The Taming of the Shrew By William Shakespeare Act IV: Scene 3

PETRUCHIO.
Thy gown? Why, ay: come, tailor, let us see't.
O mercy, God! what masquing stuff is here?
What's this? A sleeve? 'Tis like a demi-cannon.
What, up and down, carv'd like an appletart?
Here's snip and nip and cut and slish and slash,
Like to a censer in a barber's shop.
Why, what i' devil's name, tailor, call'st thou this?

HORTENSIO.
[Aside] I see she's like to have neither cap nor gown.

TAILOR.
You bid me make it orderly and well,
According to the fashion and the time.

PETRUCHIO.
Marry, and did; but if you be remember'd,
I did not bid you mar it to the time.
Go, hop me over every kennel home,
For you shall hop without my custom, sir.
I'll none of it: hence! make your best of it.

KATHERINA.
I never saw a better fashion'd gown,
More quaint, more pleasing, nor more commendable;
Belike you mean to make a puppet of me.

PETRUCHIO.
Why, true; he means to make a puppet of thee.

TAILOR.
She says your worship means to make a puppet of her.

PETRUCHIO.
O monstrous arrogance! Thou liest, thou thread,
Thou thimble,
Thou yard, three-quarters, half-yard, quarter, nail!
Thou flea, thou nit, thou winter-cricket thou!
Brav'd in mine own house with a skein of thread!
Away! thou rag, thou quantity, thou remnant,
Or I shall so be-mete thee with thy yard
As thou shalt think on prating whilst thou liv'st!
I tell thee, I, that thou hast marr'd her gown.

TAILOR.
Your worship is deceiv'd: the gown is made
Just as my master had direction.
Grumio gave order how it should be done.

GRUMIO.
I gave him no order; I gave him the stuff.

TAILOR.
But how did you desire it should be made?

GRUMIO.
Marry, sir, with needle and thread.

TAILOR.
But did you not request to have it cut?

GRUMIO.
Thou hast faced many things.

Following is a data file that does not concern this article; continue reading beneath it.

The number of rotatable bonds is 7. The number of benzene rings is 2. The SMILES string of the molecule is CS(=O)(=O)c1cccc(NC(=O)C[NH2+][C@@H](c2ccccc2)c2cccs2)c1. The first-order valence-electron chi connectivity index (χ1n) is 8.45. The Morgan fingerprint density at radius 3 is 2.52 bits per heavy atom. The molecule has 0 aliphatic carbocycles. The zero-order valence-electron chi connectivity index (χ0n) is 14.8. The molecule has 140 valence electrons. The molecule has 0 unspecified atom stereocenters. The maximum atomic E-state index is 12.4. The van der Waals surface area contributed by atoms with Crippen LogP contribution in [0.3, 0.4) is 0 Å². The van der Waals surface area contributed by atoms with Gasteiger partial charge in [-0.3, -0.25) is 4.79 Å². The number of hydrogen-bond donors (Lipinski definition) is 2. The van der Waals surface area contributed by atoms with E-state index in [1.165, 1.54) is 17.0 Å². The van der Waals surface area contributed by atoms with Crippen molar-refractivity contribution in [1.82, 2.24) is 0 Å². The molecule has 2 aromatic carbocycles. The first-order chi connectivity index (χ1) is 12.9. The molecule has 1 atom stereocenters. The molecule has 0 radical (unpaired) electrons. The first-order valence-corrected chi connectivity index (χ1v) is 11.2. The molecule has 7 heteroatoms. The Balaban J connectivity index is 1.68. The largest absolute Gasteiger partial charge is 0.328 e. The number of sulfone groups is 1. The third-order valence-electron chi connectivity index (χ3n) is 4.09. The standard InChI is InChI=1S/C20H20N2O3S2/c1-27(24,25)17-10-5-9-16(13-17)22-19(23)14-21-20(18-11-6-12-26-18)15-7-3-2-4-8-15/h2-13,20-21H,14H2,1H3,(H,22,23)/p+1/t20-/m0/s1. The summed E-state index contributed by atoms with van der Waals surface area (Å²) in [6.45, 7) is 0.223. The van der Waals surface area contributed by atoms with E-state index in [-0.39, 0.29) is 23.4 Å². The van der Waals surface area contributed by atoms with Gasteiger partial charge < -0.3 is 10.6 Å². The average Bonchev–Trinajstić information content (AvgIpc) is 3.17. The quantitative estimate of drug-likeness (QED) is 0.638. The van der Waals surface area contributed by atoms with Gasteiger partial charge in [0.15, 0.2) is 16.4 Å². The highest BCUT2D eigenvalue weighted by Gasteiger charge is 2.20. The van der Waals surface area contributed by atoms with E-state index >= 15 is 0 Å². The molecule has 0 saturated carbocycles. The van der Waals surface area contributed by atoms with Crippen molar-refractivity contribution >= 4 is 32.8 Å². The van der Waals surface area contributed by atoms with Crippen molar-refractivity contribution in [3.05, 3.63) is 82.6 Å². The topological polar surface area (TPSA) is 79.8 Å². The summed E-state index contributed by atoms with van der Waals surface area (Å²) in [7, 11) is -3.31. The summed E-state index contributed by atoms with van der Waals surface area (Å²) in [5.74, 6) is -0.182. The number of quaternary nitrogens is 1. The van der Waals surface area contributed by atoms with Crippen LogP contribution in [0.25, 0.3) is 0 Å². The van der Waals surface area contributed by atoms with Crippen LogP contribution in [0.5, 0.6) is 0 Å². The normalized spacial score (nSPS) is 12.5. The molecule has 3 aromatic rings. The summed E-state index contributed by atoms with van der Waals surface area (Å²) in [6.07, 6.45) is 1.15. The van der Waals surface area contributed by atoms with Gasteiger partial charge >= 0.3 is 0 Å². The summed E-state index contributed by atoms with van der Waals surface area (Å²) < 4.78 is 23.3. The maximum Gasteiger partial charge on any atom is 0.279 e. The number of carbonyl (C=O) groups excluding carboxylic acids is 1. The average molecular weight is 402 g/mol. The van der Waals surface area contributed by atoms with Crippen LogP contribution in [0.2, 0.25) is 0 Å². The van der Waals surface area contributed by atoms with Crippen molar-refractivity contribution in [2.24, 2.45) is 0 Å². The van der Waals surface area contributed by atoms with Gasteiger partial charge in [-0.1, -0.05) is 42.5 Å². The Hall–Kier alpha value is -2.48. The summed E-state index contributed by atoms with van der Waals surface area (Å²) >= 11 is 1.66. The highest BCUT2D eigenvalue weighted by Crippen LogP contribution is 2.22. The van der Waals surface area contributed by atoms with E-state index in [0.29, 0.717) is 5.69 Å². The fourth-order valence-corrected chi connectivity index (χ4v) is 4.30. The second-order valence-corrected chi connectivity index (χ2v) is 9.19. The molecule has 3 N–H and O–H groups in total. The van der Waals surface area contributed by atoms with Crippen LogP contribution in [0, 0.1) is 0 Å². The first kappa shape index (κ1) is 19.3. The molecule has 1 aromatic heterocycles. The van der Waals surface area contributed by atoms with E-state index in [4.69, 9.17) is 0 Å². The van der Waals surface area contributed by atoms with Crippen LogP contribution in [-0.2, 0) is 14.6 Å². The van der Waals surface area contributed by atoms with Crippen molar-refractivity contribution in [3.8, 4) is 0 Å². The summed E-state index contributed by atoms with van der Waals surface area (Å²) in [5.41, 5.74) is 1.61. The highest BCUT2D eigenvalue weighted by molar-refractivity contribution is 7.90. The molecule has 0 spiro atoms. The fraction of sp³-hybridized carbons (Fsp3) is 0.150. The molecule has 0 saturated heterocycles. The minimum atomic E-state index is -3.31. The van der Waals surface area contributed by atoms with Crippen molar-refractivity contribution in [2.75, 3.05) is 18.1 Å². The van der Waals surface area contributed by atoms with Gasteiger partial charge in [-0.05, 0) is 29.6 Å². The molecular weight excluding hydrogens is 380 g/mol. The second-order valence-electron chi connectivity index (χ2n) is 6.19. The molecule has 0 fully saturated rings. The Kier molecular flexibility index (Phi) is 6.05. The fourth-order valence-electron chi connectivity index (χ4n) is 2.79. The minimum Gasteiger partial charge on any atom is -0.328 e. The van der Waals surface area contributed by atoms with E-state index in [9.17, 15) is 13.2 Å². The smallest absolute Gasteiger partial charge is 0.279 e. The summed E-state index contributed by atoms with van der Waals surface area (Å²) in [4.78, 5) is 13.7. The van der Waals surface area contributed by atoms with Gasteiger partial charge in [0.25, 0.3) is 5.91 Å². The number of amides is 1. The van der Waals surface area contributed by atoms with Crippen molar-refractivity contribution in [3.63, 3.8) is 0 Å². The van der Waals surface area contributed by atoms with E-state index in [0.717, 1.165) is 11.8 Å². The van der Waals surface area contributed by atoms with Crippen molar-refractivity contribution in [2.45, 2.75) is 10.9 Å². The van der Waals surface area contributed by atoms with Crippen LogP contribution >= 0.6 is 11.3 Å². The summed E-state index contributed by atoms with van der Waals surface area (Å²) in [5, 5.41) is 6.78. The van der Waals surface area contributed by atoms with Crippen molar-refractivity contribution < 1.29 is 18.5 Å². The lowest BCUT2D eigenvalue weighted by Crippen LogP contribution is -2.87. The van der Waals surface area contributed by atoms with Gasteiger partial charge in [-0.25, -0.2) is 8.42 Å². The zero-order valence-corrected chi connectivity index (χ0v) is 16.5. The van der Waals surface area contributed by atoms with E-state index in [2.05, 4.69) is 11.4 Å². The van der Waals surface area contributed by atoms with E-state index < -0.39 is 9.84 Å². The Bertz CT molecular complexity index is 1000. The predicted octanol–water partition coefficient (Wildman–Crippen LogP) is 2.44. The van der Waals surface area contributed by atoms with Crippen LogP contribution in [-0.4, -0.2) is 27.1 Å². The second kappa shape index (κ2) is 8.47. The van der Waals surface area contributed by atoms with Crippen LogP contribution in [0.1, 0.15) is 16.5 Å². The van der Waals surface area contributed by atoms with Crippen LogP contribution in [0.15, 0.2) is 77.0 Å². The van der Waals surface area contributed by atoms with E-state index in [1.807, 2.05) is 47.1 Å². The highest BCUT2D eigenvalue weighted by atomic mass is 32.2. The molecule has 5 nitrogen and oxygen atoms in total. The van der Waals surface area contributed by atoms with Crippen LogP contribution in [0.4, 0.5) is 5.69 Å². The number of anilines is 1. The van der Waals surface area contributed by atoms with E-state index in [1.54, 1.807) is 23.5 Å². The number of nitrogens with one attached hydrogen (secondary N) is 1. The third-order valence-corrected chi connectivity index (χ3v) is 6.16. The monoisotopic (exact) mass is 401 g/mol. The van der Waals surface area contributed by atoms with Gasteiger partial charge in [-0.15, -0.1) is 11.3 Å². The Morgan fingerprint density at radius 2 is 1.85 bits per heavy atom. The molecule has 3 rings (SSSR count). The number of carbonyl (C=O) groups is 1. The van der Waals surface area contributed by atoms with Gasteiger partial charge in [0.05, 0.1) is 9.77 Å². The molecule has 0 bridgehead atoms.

TAILOR. I have.

GRUMIO.
Face not me. Thou hast braved many men; brave not me: I
will neither be fac'd nor brav'd. I say unto thee, I bid thy
master cut out the gown; but I did not bid him cut it to pieces:
ergo, thou liest.

TAILOR.
Why, here is the note of the fashion to testify.

PETRUCHIO.
Read it.

GRUMIO.
The note lies in 's throat, if he say I said so.

TAILOR.
'Imprimis, a loose-bodied gown.'

GRUMIO.
Master, if ever I said loose-bodied gown, sew me in the
skirts of it and beat me to death with a bottom of brown thread;
I said, a gown.

PETRUCHIO.
Proceed.

TAILOR.
'With a small compassed cape.'

GRUMIO.
I confess the cape.

TAILOR.
'With a trunk sleeve.'

GRUMIO.
I confess two sleeves.

TAILOR.
'The sleeves curiously cut.'

PETRUCHIO.
Ay, there's the villainy.

GRUMIO.
Error i' the bill, sir; error i' the bill. I commanded the
sleeves should be cut out, and sew'd up again; and that I'll
prove upon thee, though thy little finger be armed in a thimble.

TAILOR.
This is true that I say; an I had thee in place where thou
shouldst know it.

GRUMIO.
I am for thee straight; take thou the bill, give me thy
mete-yard, and spare not me.

HORTENSIO.
God-a-mercy, Grumio! Then he shall have no odds.

PETRUCHIO.
Well, sir, in brief, the gown is not for me.

GRUMIO.
You are i' the right, sir; 'tis for my mistress.

PETRUCHIO.
Go, take it up unto thy master's use.

GRUMIO.
Villain, not for thy life! Take up my mistress' gown for
thy master's use!

PETRUCHIO.
Why, sir, what's your conceit in that?

GRUMIO.
O, sir, the conceit is deeper than you think for.
Take up my mistress' gown to his master's use!
O fie, fie, fie!

PETRUCHIO.
[Aside] Hortensio, say thou wilt see the tailor paid.
[To Tailor.] Go take it hence; be gone, and say no more.

HORTENSIO.
[Aside to Tailor.] Tailor, I'll pay thee for thy gown to-morrow;
Take no unkindness of his hasty words.
Away, I say! commend me to thy master.

[Exit TAILOR.]

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